How Are Swimming Goggles Supposed To Fit?

Swim gogglesSwimming is a great sport, providing easily accessible exercise for any person without the impact upon joints that other workouts such as running might incur.

Swimming is also great because it requires very little equipment. For many a pool and swimming kit is enough, but for those who take their dip a bit more seriously, another piece of invaluable gear is a pair of well-fitting swimming goggles.

Why Swimming Goggles

Swimming goggles are used by recreational and competitive swimmers alike, as they offer protection for the eyes. Not only do they keep water out of the eyes, allowing the swimmer to see underwater, but they also keep out any chemicals that can be found in swimming pools, primarily chlorine. By keeping your eyes chlorine-free, you can prevent the redness and irritation that exposure to chlorine can lead to.

Swimming goggles are also useful while swimming outside as they keep saltwater out of the eyes when swimming in the sea, and they allow you to see underwater which can help prevent collisions.

Swimming gogglesA Proper Fit

Once you’ve decided that swimming goggles seems a good idea, you want to make sure you get a pair that properly fit. If you have an ill-fitting pair, you might just find yourself spending as much time fussing over your goggles as you do swimming, which can really ruin the whole experience. You want to be sure that your goggles fit properly and don’t hinder or impede your swim in any way.

Loose Goggles

If your pair of swimming goggles are too loose, not only can they repeatedly slip off your head, which is a considerable annoyance, but more significantly they can leak water. If you find your goggles are leaking and filling with water, your eyes are still exposed to the water and you may as well not be wearing them.

A good fitting pair of goggles should be loose enough to sit on your face comfortably, but tight enough that they don’t move or allow for leakage.

Tight Goggles

If a pair of goggles is too tight, they can become incredibly uncomfortable, especially if you plan on going for an extended swimming session. This can be partly a case of how much you tighten your goggles, which is easily remedied, but it is possible for the frame of the goggles to be also a bit of a squeeze. Once you have adjusted the goggles to be as comfortable as possible, if they are still a little tight you might want to consider trying a different pair on.

Too-small goggles can negatively affect your health by tight straps putting unnecessary pressure on the nerves in your face leading to what is referred to as ‘swimmer’s headache’.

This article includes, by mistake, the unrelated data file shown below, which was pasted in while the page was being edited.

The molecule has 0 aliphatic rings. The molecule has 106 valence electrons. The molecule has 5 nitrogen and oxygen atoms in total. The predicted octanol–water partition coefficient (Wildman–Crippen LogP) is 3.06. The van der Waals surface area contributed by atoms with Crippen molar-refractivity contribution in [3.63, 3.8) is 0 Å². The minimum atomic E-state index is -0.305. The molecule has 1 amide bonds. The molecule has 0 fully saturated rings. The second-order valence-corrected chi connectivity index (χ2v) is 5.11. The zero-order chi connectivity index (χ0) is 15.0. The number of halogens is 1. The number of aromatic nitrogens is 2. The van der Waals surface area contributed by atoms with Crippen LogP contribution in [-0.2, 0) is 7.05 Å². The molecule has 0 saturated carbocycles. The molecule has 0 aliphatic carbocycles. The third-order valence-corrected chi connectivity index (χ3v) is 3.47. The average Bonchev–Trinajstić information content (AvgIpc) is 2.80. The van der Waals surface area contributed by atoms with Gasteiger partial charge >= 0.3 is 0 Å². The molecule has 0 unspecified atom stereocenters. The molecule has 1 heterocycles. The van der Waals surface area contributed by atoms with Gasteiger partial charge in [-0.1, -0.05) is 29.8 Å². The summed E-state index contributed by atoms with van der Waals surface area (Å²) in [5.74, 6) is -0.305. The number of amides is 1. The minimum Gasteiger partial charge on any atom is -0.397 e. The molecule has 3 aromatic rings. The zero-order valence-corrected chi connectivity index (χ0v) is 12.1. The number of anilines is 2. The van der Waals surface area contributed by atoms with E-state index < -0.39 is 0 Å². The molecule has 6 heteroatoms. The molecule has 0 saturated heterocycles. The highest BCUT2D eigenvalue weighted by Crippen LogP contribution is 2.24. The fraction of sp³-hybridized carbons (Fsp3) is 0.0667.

A good fitting pair of goggles should be tight enough to reliably stay on your face and not easily come off with changes of facial expression or head movement, while not being so tight that they are a cause of discomfort.

Getting the Right Pair

It is plain to see that if you want a good pair of goggles, they should fit. But every person has differing facial shapes and head sizes, so different people will need different pairs of swimming goggles. So how can you tell if a pair fits?

Really the best method of testing out goggles is to wear them in water and try them out. Unfortunately most shops don’t have a swimming pool on hand for your use and just to add insult to injury, most shops won’t accept returns on goggles that have been used in water.

Fortunately, it is possible to try on goggles out of water and get a decent enough idea of whether or not they fit as they should.

To test the fit of a pair of goggles, lean all the way forward with your face towards the floor and press the goggles over your eyes firmly but gently, until they form a seal. Even without the straps on, the suction should hold the goggles in place for a good few seconds. If they don’t stick to your face comfortably or fall off after only a couple of seconds, you might want to try a different pair.


With any good pair of swimming goggles, the most important thing is to ensure that they fit your face properly and won’t be a hindrance to your swimming. So before you buy them, make sure they won’t be a cause of annoyance by properly testing them out.

Once you are certain that you have found a good fit, you can plan a long swimming session safe in the knowledge that although your limbs might ache afterwards, your eyes will be protected and raring to go!

An article by Rob Holman who recommends Mailsports to buy Speedo goggles, at pretty competitve prices. Photos by gerrythomasen@flickr and wikimedia.

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